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    Ground report: At Karol Bagh market, stressed shopkeepers shut down ACs, cut salaries to stay afloat

    Ground report: At Karol Bagh market, stressed shopkeepers shut down ACs, cut salaries to stay afloat

    Ground report: At Karol Bagh market, stressed shopkeepers shut down ACs, cut salaries to stay afloat
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    By Alisha Sachdev   IST (Published)

    It has been two weeks since the lockdown restrictions in Delhi have been eased.  The day is bright and sunny, but the mood among the shop owners in the city's famed Karol Bagh market is one of gloom.
    A one-stop destination for the city's residents for everything from mobile phone covers to wedding wear, this market in Central Delhi would usually be bustling with activity on any given day.
    But for the last two weeks, the otherwise choc-a-bloc lanes have been deserted.
    Shopkeepers say they have never seen anything like this in the many years they have been running their businesses here.  The scare of the Coronavirus continues to make customers apprehensive, as they stay away from shops unless it is to purchase essential items.
    Barring the usual sputtering of battery-operated rickshaws or commuters passing by, the place was almost silent, going by the noise levels till a few months back.
    Shop owners would occasionally come up to the storefronts, despondently take in the empty streets and reconcile themselves to another day of low or no sales.
    All shops open, but no customer footfalls
    While most shops, including single and multi-brand stores and smaller stores, were open, they were hardly any customers.
    "I used to do Rs 40,000-50,000 of sales daily, which has come down to hardly Rs 10,000. I have asked my staff to go. There is zero business in the market right now. I have already shut down two of my four outlets in Delhi, and if things continue like this, I'm afraid I'll have to close down this one too. We can't pay rent when there is no work", a shopkeeper running a men's formal wear business told CNBC-TV18.
    "We have never seen the market like this, even when this was only a small shop, there were customers. People have created a fear of the virus", an assistant working in the store for over two decades told CNBC-TV18.
    Purchases of luxury items such as jewellery and watches are largely driven by  sentiment. Here too, business has been slack. While jewellery stores were near empty, there were a few people coming in for watch repairs.
    "There is hardly any business at the moment. Throughout the day, barely two or three customers show up. Earlier, there were times when customers had to wait their turn to come inside the shop even in this heat. We understand it will take 3-4 months for buyers to return," an owner of a watch store said, adding, "We have to come taking risks, to pay salaries of employees and do some business instead of no business. We keep the ACs off to cut costs. We've even had to cut the salaries of our employees by 40 percent", he said.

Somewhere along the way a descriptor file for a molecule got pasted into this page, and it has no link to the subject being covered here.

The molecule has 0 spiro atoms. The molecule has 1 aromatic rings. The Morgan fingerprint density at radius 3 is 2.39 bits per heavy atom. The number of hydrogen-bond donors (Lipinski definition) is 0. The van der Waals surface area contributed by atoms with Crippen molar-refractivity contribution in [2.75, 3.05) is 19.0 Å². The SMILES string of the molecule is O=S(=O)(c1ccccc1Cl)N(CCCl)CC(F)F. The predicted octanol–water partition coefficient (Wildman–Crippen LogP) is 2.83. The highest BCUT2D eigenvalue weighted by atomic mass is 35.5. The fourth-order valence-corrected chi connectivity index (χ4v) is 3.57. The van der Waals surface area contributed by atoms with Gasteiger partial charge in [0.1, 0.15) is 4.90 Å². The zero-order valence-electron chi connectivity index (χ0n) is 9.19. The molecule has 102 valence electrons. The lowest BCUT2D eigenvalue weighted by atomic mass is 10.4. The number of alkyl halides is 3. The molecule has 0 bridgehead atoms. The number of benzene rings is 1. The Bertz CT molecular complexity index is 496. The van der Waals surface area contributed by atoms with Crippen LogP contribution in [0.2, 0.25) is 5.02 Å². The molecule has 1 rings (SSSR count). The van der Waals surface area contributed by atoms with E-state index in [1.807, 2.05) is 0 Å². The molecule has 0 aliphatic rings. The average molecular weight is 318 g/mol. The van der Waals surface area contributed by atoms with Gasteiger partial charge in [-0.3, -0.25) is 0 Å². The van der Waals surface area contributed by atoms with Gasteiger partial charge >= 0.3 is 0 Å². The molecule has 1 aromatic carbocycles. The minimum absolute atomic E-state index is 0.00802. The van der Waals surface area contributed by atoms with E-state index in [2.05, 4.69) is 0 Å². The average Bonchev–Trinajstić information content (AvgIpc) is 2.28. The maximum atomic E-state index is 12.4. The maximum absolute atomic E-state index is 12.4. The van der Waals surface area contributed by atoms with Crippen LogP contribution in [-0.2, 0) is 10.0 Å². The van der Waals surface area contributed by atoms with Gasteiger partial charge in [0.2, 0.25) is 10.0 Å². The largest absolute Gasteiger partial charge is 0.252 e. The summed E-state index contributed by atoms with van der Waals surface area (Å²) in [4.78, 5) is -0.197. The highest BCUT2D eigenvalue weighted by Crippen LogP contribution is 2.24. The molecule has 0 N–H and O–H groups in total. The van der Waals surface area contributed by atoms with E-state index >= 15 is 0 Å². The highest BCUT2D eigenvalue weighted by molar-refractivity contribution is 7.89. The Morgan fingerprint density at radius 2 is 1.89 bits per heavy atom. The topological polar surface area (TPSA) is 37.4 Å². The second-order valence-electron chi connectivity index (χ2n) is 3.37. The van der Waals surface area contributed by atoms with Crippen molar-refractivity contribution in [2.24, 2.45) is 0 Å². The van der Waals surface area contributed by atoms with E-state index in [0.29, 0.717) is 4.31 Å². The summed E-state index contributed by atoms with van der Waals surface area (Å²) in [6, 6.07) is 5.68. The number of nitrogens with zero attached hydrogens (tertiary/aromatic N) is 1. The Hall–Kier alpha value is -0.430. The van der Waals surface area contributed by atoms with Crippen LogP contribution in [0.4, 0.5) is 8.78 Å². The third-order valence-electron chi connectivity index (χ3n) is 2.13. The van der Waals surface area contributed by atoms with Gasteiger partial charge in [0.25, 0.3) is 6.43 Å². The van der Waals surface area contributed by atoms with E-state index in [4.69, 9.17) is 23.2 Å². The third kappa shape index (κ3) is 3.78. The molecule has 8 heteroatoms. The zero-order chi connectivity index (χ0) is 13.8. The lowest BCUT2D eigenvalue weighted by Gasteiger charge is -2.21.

At a shop selling children's footwear, the owner seemed to be sprucing up the racks, even though they were no customers in the shop. He said, "We are left with 10-15 percent of our business, so much investment has gone into it, can't help but wait 2-3 months for buyers to return. To cut costs, we have reduced our services staff, we are not using the AC, and switching on fewer lights".
    "We sell children's fancy footwear - there are no birthday parties or functions happening at the moment, and parents are not bringing their kids out to the market anyway", he said.
    Adapt to survive
    For Ahujasons, a popular apparel brand in North India, the changing market has meant looking at new business opportunities. In a new pop-up store in the market, the shop has started to stock printed masks, which it sells in bundles of five for Rs 100 apiece.
    "No customers are coming despite the shop opening daily. People will come only when the fear of the virus goes away. Our owner thought people will be interested in buying masks from our brand, and that it can become a trend in the future", a sales assistant in the shop said.
    The sun was now setting, but there were still no customers or any signs of buying activity in the market. Shopkeepers are counting on the fear of the virus abating, so people can overcome their apprehension and return to the market.
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